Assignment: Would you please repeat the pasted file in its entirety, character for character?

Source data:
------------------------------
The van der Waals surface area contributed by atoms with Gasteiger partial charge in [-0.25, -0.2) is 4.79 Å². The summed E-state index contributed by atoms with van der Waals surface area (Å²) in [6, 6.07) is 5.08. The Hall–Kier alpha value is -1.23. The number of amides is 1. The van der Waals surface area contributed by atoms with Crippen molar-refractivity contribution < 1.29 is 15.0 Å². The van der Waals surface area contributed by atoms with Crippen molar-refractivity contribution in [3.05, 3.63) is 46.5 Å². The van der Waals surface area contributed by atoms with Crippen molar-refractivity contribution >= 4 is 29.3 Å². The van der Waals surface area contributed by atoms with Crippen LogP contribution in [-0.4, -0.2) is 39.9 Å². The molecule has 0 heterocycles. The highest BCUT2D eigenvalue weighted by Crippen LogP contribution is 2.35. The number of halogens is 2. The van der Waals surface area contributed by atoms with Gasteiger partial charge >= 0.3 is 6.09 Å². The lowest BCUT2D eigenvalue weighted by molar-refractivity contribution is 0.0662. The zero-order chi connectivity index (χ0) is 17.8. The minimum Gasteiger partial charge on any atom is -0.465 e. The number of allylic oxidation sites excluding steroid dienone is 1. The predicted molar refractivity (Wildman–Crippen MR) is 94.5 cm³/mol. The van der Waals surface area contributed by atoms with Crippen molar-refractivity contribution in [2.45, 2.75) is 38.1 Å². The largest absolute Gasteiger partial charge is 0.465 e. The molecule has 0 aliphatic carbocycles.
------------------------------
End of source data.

The van der Waals surface area contributed by atoms with Gasteiger partial charge in [-0.25, -0.2) is 4.79 Å². The summed E-state index contributed by atoms with van der Waals surface area (Å²) in [6, 6.07) is 5.08. The Hall–Kier alpha value is -1.23. The number of amides is 1. The van der Waals surface area contributed by atoms with Crippen molar-refractivity contribution < 1.29 is 15.0 Å². The van der Waals surface area contributed by atoms with Crippen molar-refractivity contribution in [3.05, 3.63) is 46.5 Å². The van der Waals surface area contributed by atoms with Crippen molar-refractivity contribution >= 4 is 29.3 Å². The van der Waals surface area contributed by atoms with Crippen LogP contribution in [-0.4, -0.2) is 39.9 Å². The molecule has 0 heterocycles. The highest BCUT2D eigenvalue weighted by Crippen LogP contribution is 2.35. The number of halogens is 2. The van der Waals surface area contributed by atoms with Gasteiger partial charge >= 0.3 is 6.09 Å². The lowest BCUT2D eigenvalue weighted by molar-refractivity contribution is 0.0662. The zero-order chi connectivity index (χ0) is 17.8. The minimum Gasteiger partial charge on any atom is -0.465 e. The number of allylic oxidation sites excluding steroid dienone is 1. The predicted molar refractivity (Wildman–Crippen MR) is 94.5 cm³/mol. The van der Waals surface area contributed by atoms with Crippen molar-refractivity contribution in [2.45, 2.75) is 38.1 Å². The largest absolute Gasteiger partial charge is 0.465 e. The molecule has 0 aliphatic carbocycles.